Originally a fast bouncy dance created by vaudevillian Harry Fox, morphed into a slow romantic dance under the influence of Arthur Murry.

It’s a combination of slow and quick steps put together in different ways, but most of them fall into one of two categories: slow-quick-quick or slow- slow-quick-quick. (quick steps step on every beat, slow steps move on every other beat).

It’s a smooth dance, moving around the floor in the line of direction, counter clockwise. Competitive ballroom dancers consider the slow foxtrot to be the ultimate challenge, because stepping on every other beat when the music is slow is difficult to manage with grace and balance. From a social dance perspective, however, this is because it’s the wrong dance for the music.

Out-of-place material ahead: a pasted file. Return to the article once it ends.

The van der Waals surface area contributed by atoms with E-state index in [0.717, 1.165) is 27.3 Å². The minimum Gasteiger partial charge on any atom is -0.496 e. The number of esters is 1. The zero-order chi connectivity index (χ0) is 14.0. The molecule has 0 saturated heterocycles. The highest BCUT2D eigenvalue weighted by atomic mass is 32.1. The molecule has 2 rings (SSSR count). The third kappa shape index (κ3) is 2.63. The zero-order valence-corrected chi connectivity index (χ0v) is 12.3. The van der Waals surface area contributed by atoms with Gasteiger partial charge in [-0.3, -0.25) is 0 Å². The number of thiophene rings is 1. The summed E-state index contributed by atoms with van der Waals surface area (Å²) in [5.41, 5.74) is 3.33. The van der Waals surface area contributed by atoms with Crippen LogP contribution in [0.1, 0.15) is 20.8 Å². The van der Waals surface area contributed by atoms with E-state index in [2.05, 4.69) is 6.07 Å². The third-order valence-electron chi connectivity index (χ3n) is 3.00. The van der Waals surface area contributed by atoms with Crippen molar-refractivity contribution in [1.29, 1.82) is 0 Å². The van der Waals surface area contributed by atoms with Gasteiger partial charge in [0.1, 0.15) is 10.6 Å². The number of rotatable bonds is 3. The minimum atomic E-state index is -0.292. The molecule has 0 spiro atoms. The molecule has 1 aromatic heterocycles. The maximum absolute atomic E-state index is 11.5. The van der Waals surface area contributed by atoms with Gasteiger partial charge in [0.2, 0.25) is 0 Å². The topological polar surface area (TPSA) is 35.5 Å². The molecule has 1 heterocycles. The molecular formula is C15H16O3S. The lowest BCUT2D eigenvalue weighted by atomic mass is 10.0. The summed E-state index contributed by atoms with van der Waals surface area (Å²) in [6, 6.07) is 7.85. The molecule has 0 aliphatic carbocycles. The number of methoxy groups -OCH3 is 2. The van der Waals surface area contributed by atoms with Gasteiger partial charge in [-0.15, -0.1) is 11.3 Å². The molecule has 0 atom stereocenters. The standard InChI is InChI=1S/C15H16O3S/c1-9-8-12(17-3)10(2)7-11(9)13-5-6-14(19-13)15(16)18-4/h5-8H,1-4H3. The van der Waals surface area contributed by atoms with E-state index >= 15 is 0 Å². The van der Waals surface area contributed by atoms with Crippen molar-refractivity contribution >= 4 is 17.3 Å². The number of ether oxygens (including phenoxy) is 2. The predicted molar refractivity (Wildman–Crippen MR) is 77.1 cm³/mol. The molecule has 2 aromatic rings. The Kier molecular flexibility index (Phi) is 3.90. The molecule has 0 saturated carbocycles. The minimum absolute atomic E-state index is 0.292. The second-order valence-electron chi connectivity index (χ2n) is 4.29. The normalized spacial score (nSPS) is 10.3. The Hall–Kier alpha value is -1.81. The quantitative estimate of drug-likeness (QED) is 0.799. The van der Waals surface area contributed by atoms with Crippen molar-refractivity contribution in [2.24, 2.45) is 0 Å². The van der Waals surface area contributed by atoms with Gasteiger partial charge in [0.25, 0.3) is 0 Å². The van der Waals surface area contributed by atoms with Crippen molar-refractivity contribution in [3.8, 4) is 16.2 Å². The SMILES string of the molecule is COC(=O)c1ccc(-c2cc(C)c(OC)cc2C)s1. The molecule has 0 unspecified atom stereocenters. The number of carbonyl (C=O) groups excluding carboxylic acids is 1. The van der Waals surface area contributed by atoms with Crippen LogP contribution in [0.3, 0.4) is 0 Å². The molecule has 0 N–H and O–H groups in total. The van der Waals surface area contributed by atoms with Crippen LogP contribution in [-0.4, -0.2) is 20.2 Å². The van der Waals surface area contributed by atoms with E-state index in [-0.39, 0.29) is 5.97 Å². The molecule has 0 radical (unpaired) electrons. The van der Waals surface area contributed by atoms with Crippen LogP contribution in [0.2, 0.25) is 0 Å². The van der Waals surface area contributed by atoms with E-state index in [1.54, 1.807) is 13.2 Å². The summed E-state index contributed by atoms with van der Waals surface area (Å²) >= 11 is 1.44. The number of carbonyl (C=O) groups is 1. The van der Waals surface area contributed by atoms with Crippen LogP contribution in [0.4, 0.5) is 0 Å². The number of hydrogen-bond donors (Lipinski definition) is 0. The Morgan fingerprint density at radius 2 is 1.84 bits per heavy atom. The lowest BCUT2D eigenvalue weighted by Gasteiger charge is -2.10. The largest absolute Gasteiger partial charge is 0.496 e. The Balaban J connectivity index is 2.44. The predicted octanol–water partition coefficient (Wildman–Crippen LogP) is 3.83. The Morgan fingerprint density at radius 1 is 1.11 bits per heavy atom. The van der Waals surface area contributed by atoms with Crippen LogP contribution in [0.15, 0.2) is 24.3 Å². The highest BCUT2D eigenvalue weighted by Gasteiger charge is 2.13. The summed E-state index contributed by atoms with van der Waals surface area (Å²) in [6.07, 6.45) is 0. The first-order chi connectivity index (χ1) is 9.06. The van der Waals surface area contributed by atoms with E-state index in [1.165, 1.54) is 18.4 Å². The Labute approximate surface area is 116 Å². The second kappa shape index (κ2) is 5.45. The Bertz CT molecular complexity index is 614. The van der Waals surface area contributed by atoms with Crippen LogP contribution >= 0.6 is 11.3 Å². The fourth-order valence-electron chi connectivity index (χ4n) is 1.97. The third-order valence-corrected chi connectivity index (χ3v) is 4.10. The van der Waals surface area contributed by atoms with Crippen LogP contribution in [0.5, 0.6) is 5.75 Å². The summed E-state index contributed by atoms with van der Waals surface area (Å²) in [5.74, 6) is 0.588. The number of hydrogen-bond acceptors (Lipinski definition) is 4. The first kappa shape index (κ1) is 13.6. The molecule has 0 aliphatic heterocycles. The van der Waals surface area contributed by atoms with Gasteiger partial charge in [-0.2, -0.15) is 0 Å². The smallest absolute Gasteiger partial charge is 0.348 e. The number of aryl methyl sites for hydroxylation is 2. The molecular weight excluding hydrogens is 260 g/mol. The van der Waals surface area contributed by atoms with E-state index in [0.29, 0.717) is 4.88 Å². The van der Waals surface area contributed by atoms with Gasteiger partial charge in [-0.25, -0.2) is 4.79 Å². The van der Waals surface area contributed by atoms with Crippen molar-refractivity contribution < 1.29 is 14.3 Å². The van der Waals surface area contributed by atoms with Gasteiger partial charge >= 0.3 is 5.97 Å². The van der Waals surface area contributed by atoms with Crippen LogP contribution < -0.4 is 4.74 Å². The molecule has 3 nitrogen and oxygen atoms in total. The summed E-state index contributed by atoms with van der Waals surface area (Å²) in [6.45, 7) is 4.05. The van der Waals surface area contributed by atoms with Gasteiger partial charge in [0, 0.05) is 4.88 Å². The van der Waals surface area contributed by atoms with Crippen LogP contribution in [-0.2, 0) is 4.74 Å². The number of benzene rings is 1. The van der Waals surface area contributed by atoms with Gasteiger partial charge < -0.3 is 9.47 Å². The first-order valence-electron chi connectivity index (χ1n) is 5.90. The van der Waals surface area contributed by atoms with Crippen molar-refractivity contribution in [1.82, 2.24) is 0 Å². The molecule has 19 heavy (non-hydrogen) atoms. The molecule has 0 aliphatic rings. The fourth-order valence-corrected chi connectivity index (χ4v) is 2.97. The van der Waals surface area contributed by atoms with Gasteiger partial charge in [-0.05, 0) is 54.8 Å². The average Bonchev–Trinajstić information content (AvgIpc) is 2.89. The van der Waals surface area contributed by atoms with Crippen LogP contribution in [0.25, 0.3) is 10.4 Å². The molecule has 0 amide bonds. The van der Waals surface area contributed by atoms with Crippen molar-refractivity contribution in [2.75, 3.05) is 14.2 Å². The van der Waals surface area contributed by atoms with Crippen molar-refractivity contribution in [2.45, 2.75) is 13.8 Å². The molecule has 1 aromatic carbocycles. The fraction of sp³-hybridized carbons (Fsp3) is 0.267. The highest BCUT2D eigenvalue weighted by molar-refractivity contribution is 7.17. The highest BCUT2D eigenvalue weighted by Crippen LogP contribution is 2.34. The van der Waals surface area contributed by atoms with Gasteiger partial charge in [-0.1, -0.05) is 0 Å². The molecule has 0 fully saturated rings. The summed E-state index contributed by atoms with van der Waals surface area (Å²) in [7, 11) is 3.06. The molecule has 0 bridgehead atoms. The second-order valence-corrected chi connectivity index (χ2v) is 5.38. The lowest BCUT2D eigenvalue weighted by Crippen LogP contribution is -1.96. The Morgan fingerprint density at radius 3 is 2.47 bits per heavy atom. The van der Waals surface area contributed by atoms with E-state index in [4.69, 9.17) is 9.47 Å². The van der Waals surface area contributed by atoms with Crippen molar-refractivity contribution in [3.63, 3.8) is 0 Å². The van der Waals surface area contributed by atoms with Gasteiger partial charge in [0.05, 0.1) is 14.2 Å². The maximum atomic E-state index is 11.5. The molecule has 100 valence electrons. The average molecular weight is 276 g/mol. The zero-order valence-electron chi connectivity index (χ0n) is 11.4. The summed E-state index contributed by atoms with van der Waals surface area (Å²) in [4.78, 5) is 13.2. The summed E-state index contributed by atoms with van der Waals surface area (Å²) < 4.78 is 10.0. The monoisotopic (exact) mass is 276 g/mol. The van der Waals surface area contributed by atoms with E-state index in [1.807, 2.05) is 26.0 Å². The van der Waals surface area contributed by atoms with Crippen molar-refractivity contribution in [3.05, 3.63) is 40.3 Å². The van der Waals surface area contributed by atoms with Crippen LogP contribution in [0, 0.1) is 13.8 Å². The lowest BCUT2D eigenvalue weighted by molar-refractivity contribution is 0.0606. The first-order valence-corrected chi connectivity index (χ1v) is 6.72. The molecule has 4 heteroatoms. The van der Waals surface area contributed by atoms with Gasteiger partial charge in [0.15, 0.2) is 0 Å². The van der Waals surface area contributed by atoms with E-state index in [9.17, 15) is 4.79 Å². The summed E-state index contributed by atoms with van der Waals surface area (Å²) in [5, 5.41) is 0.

Foxtrots can work to any music that is smooth and in 4/4 time, with a fairly wide range of speeds, but if the music is too slow to comfortably take slow steps, in our opinion there are other dances that are more appropriate.

Putting the different rhythms together is the most challenging part of Foxtrot, but beginners can choose to use only the patterns of one rhythm at a time as they hone their leading and following skills.

It’s a popular dance for wedding first dances because of it’s musical flexibility and because it’s fairly easy to learn. Most popular music is in 4/4 time, and most of it will work for Foxtrot in a pinch.